David Schisgall, Nina Alvarez and Priya Swaminathan's flawed but disturbing documentary, commissioned by Showtime, documents both the stories of underage NYC prostitutes and the efforts of outreach worker Rachel Lloyd to help them escape a life of abuse and exploitation.
The UK-born Lloyd came to New York via Munich; she dropped out of school as a young teenager, drifted into stripping and prostitution, and found her calling in reaching out to lost girls. Lloyd started GEMS (Girls Education and Mentoring Services) out of her own apartment and gradually expanded it into a full-fledged recovery center. The filmmakers profile several young women who passed through the GEMS program, most the products of impoverished, fractured households in rough neighborhoods; some were sweet-talked by predatory, much-older men into turning tricks, others brainwashed or drugged into compliance. The film's greatest weakness is its failure to systematically explore the social and economic reasons they were vulnerable to the blandishments of pimps: They're articulate teenagers raised in tough urban environments, not naïve girls sold to traffickers from remote Asian villages, or lured into the sex trade with promises of overseas jobs as au pairs or waitresses. Their stories are heartbreaking nonetheless, and it's clear that having made their mistakes, they were profoundly failed by the social welfare system: Shelters won't take minors, the police can be indifferent and the courts regularly send underage prostitutes to jail rather than treating them as victims of statutory rape. It would also be instructive to know more about Lloyd's own escape from the streets, how she wound up in New York and managed to translate her desire to help a vulnerable, underserved population into a viable rehabilitation program when so many equally well-intentioned projects fail.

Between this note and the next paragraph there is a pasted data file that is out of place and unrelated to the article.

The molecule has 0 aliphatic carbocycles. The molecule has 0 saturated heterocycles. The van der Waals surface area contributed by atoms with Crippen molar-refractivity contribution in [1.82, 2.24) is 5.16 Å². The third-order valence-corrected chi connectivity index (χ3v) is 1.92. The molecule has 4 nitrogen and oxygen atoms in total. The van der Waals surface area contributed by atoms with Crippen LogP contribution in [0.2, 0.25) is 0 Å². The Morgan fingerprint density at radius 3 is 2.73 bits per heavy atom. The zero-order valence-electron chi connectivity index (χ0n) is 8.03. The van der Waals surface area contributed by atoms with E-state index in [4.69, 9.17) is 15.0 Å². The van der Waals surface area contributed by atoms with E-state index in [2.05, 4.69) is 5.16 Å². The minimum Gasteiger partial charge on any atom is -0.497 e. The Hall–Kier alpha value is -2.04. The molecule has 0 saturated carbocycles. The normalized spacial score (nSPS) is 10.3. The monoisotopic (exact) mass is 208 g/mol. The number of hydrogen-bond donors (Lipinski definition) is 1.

That said, the filmmakers struck gold with confiscated home-video footage of grinning brothers Anthony and Chris Griffith, who apparently thought they could become reality TV stars by documenting their entrepreneurial adventures in recruiting, managing and selling teen prostitutes. Their brutal disregard for human dignity is troubling, but their bottom-line savvy about pop-culture images of pimps and hos is flat-out horrifying.
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- Released: 2008
- Rating: NR
- Review: David Schisgall, Nina Alvarez and Priya Swaminathan's flawed but disturbing documentary, commissioned by Showtime, documents both the stories of underage NYC prostitutes and the efforts of outreach worker Rachel Lloyd to help them escape a life of abuse an… (more)